If the downfall of the dollar is caused by other players, China and the USA as the major holders of the US dollar reserve shall get rid of it immediately – unlike Russia which is getting of rid of its dollars now gradually cheaply, and thus will result in the dollar’s collapse. This means that the US economy is not facing a good a time. It will be constrained to one continent and the dollar will no longer be a global currency.

RT: You are also developing the idea that the collapse of the US dollar does not necessarily imply the collapse of the United States. Is this possible?

VB: By staging local and regional crises all over the world the United States is promoting the global perception that the US economy is the only stable economy in the world. No one cares that the EU requirements to the budget deficit are well below 10 per cent, while in case of the United States this figure is a lot higher. Despite this, everyone keeps thinking that the US economy is the most stable and reliable one in the world. They convert their assets into dollars as the only reliable remedy against losing value.

Thus, if I exaggerate just a little, the United States gets to virtually possess all the global capital assets including productive assets and commodities, while the rest of the world gets the stock of dollars. After that, the collapse of the dollar will reduce the US debt and the world’s dollar stock to nothing while the United States will still keep all the global production facilities and commodities.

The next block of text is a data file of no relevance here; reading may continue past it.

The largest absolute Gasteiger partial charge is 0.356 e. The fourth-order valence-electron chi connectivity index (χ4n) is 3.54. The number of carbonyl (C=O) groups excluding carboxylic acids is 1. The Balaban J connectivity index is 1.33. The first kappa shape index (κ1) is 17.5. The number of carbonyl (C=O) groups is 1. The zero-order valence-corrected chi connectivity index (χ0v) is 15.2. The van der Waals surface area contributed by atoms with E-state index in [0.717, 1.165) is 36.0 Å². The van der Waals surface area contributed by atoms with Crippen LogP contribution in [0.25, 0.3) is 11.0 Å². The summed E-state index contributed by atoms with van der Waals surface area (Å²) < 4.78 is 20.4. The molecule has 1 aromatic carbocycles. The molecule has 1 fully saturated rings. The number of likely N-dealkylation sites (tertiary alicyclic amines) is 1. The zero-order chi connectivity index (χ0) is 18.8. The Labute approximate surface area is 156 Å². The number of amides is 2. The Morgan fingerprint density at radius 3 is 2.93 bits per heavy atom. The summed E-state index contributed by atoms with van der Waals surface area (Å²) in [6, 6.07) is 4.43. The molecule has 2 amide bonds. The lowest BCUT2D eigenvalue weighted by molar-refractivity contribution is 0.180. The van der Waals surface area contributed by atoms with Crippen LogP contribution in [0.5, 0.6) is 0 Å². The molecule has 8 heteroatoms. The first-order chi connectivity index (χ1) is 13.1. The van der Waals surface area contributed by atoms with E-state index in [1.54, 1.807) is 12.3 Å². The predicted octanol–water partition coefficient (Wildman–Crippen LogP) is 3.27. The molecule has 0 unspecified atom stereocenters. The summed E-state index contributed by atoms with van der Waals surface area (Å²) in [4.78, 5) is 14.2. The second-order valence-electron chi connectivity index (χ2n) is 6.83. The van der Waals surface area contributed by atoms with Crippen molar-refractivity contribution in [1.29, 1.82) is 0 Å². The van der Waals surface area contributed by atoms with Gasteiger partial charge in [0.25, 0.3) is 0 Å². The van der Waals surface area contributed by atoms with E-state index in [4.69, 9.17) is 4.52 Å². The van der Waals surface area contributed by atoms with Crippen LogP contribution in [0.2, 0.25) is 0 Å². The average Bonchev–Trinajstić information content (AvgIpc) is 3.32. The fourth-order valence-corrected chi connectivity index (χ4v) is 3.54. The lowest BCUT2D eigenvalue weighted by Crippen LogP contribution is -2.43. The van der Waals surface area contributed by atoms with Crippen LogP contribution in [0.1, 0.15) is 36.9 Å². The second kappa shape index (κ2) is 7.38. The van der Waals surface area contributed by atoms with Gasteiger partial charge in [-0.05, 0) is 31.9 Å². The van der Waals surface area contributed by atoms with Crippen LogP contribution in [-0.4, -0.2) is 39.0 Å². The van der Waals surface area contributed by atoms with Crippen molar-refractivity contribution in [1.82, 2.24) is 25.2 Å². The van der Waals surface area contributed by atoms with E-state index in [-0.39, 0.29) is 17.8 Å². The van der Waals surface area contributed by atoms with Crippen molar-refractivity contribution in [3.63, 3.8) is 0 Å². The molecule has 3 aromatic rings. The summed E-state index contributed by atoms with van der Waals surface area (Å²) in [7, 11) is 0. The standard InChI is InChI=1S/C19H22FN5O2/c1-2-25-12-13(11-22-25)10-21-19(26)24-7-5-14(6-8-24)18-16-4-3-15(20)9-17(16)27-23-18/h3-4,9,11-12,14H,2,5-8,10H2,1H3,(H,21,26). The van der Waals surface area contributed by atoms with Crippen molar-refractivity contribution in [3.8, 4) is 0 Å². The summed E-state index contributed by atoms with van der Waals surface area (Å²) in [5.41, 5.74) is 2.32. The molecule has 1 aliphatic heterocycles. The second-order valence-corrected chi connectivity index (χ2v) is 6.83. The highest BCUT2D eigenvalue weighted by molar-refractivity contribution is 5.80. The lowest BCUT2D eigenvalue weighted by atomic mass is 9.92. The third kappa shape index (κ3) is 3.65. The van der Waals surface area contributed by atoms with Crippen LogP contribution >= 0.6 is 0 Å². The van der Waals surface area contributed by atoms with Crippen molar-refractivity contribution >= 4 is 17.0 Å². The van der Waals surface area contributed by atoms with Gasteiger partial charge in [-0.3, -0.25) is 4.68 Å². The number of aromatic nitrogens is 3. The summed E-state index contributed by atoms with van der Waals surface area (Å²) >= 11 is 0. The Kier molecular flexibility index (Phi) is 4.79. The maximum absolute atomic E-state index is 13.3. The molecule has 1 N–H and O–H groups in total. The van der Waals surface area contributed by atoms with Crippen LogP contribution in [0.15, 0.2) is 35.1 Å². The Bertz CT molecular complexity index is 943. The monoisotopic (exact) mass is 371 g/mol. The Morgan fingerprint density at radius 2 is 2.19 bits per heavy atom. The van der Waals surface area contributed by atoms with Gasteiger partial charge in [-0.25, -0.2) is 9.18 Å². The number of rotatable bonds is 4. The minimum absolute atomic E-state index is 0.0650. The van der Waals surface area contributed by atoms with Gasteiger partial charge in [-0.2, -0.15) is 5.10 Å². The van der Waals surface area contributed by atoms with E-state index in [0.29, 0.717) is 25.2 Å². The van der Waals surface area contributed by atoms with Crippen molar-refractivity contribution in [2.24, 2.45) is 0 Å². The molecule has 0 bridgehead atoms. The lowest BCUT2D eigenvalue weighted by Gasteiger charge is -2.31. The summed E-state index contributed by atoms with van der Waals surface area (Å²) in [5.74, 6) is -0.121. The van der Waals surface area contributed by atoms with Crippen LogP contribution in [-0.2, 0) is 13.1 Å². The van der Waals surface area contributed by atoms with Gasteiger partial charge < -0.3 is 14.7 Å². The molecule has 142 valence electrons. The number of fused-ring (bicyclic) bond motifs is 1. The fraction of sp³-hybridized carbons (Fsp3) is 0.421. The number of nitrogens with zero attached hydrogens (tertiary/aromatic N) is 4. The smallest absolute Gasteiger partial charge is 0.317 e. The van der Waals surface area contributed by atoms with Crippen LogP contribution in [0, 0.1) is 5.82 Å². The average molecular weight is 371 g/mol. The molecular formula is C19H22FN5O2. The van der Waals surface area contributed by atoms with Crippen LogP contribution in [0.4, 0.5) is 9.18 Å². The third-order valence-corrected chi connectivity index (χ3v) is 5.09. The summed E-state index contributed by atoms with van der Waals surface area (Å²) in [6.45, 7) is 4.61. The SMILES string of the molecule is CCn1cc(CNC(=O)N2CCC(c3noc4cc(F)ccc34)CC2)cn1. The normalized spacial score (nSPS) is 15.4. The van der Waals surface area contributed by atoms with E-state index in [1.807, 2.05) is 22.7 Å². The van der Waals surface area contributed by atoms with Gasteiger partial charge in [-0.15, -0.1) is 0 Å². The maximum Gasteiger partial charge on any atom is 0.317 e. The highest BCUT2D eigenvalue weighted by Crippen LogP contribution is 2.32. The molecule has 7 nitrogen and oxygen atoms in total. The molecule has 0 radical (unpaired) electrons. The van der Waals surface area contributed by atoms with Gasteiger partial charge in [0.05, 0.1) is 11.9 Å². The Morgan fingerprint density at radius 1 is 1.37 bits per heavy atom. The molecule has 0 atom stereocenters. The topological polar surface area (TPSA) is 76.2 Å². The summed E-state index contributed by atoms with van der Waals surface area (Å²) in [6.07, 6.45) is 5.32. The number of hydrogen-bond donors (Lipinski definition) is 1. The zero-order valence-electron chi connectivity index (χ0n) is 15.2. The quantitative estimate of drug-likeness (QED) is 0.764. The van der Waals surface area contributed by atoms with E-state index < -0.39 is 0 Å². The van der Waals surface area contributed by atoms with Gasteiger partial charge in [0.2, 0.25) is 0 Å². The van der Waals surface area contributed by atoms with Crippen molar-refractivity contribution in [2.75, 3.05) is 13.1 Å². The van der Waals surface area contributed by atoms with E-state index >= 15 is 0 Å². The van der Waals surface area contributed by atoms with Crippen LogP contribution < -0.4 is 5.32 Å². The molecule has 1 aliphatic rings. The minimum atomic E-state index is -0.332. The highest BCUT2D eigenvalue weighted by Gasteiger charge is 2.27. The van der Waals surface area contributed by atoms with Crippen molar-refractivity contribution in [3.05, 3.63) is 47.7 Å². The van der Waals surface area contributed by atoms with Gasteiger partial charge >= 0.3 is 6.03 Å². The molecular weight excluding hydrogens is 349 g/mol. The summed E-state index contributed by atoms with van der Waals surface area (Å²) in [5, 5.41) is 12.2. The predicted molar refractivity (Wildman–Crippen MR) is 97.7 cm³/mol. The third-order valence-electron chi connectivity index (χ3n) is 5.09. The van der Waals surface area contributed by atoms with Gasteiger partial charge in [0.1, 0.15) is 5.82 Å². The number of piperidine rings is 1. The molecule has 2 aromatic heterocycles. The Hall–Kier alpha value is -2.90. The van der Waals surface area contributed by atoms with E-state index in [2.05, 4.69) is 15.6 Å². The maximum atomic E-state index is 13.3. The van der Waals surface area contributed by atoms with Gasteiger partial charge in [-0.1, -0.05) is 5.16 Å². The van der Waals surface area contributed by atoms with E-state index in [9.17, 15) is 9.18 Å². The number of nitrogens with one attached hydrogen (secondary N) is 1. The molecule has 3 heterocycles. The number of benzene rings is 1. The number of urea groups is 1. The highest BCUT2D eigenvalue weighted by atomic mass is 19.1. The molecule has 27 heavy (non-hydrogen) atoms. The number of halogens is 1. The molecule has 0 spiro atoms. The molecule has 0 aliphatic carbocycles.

That’s the scenario, and it’s logically correct. It is hard to believe, but it is free of any logical error, that’s why we think it’s quite possible to happen.

RT: Sergey, it’s quite typical for Russia to blame the United States for all the troubles. We get hit by a crisis and immediately say that it’s America’s fault. What, in your view, are the real causes of the economic crisis? Is it also America’s fault?

SS: In some sense, the crisis was inevitable. When, in 1970, the United States dropped the gold standard and started to trade dollar, the dollar got to be no longer backed by gold or assets. Thus they have the currency but it has no backing reserve. The US debt is growing while the reserve from which to pay it off from is not. This is the first reason for a crisis, whereas the second reason consists of the production having been moved from the United States, the former global production center after World War II, to China and the third world countries. So what are we getting? We are getting the production located in China, Indonesia and India while the centers of consumption are in America and Europe.

So, speaking conventionally, we are in for a global revolution. In the first place, China will realize that it is the major productive power in the world, while the United States is the consumer, and why on Earth should they support them? And the gap only grows. China produces, the United States consumes. The United States is accumulating debt, while China accumulates the real finance and production power.